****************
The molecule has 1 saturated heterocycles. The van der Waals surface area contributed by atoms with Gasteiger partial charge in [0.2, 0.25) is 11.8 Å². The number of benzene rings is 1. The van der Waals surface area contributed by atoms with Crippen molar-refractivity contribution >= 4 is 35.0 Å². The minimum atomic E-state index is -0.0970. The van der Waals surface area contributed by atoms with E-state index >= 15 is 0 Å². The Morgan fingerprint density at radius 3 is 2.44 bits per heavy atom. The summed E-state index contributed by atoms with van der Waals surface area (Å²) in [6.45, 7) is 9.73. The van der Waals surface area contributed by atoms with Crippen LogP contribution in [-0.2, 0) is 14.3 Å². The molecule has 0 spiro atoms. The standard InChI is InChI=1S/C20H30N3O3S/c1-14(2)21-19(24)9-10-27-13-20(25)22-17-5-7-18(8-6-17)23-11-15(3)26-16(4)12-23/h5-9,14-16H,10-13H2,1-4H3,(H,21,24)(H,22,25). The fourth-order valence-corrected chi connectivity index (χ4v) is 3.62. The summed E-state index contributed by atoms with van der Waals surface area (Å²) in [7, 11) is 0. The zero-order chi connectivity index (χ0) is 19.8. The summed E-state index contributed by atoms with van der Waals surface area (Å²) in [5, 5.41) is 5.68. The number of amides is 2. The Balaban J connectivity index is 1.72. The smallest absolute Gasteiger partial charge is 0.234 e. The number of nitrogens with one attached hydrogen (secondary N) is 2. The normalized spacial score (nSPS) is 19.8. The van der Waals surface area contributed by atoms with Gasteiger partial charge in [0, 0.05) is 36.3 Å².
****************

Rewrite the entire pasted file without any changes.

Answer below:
The molecule has 1 saturated heterocycles. The van der Waals surface area contributed by atoms with Gasteiger partial charge in [0.2, 0.25) is 11.8 Å². The number of benzene rings is 1. The van der Waals surface area contributed by atoms with Crippen molar-refractivity contribution >= 4 is 35.0 Å². The minimum atomic E-state index is -0.0970. The van der Waals surface area contributed by atoms with E-state index >= 15 is 0 Å². The Morgan fingerprint density at radius 3 is 2.44 bits per heavy atom. The summed E-state index contributed by atoms with van der Waals surface area (Å²) in [6.45, 7) is 9.73. The van der Waals surface area contributed by atoms with Crippen LogP contribution in [-0.2, 0) is 14.3 Å². The molecule has 0 spiro atoms. The standard InChI is InChI=1S/C20H30N3O3S/c1-14(2)21-19(24)9-10-27-13-20(25)22-17-5-7-18(8-6-17)23-11-15(3)26-16(4)12-23/h5-9,14-16H,10-13H2,1-4H3,(H,21,24)(H,22,25). The fourth-order valence-corrected chi connectivity index (χ4v) is 3.62. The summed E-state index contributed by atoms with van der Waals surface area (Å²) in [7, 11) is 0. The zero-order chi connectivity index (χ0) is 19.8. The summed E-state index contributed by atoms with van der Waals surface area (Å²) in [5, 5.41) is 5.68. The number of amides is 2. The Balaban J connectivity index is 1.72. The smallest absolute Gasteiger partial charge is 0.234 e. The number of nitrogens with one attached hydrogen (secondary N) is 2. The normalized spacial score (nSPS) is 19.8. The van der Waals surface area contributed by atoms with Gasteiger partial charge in [0, 0.05) is 36.3 Å².